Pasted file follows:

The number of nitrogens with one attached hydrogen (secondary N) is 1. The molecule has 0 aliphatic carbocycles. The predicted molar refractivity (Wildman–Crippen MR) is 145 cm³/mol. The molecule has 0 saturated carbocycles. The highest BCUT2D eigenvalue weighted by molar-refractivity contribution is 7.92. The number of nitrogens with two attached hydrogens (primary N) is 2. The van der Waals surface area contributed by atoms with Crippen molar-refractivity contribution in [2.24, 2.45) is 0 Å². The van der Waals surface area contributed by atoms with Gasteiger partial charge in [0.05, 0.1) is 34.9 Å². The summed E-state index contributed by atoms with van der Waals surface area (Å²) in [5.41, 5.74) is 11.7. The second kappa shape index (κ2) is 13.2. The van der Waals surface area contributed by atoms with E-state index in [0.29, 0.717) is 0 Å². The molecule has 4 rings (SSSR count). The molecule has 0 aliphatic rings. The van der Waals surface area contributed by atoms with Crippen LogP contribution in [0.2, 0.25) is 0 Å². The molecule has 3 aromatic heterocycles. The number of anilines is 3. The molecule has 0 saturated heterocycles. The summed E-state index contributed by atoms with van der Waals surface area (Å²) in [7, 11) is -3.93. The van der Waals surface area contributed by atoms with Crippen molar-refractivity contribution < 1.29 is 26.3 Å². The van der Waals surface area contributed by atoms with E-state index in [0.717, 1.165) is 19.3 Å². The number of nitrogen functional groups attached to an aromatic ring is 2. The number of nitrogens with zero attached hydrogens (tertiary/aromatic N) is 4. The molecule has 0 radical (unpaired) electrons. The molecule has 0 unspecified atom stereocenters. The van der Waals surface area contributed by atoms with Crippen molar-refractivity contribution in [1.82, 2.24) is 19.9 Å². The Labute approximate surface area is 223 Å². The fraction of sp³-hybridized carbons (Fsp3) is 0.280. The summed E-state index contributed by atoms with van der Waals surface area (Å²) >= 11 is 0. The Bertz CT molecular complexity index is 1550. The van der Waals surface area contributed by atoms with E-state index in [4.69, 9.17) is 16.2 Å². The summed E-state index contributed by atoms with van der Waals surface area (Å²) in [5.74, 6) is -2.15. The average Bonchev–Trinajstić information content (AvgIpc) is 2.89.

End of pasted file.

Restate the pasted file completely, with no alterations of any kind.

The number of nitrogens with one attached hydrogen (secondary N) is 1. The molecule has 0 aliphatic carbocycles. The predicted molar refractivity (Wildman–Crippen MR) is 145 cm³/mol. The molecule has 0 saturated carbocycles. The highest BCUT2D eigenvalue weighted by molar-refractivity contribution is 7.92. The number of nitrogens with two attached hydrogens (primary N) is 2. The van der Waals surface area contributed by atoms with Crippen molar-refractivity contribution in [2.24, 2.45) is 0 Å². The van der Waals surface area contributed by atoms with Gasteiger partial charge in [0.05, 0.1) is 34.9 Å². The summed E-state index contributed by atoms with van der Waals surface area (Å²) in [5.41, 5.74) is 11.7. The second kappa shape index (κ2) is 13.2. The van der Waals surface area contributed by atoms with E-state index in [0.29, 0.717) is 0 Å². The molecule has 4 rings (SSSR count). The molecule has 0 aliphatic rings. The van der Waals surface area contributed by atoms with Crippen LogP contribution in [0.2, 0.25) is 0 Å². The molecule has 3 aromatic heterocycles. The number of anilines is 3. The molecule has 0 saturated heterocycles. The summed E-state index contributed by atoms with van der Waals surface area (Å²) in [7, 11) is -3.93. The van der Waals surface area contributed by atoms with Crippen molar-refractivity contribution < 1.29 is 26.3 Å². The van der Waals surface area contributed by atoms with E-state index in [0.717, 1.165) is 19.3 Å². The number of nitrogen functional groups attached to an aromatic ring is 2. The number of nitrogens with zero attached hydrogens (tertiary/aromatic N) is 4. The molecule has 0 radical (unpaired) electrons. The molecule has 0 unspecified atom stereocenters. The van der Waals surface area contributed by atoms with Crippen molar-refractivity contribution in [1.82, 2.24) is 19.9 Å². The Labute approximate surface area is 223 Å². The fraction of sp³-hybridized carbons (Fsp3) is 0.280. The summed E-state index contributed by atoms with van der Waals surface area (Å²) >= 11 is 0. The Bertz CT molecular complexity index is 1550. The van der Waals surface area contributed by atoms with E-state index in [4.69, 9.17) is 16.2 Å². The summed E-state index contributed by atoms with van der Waals surface area (Å²) in [5.74, 6) is -2.15. The average Bonchev–Trinajstić information content (AvgIpc) is 2.89.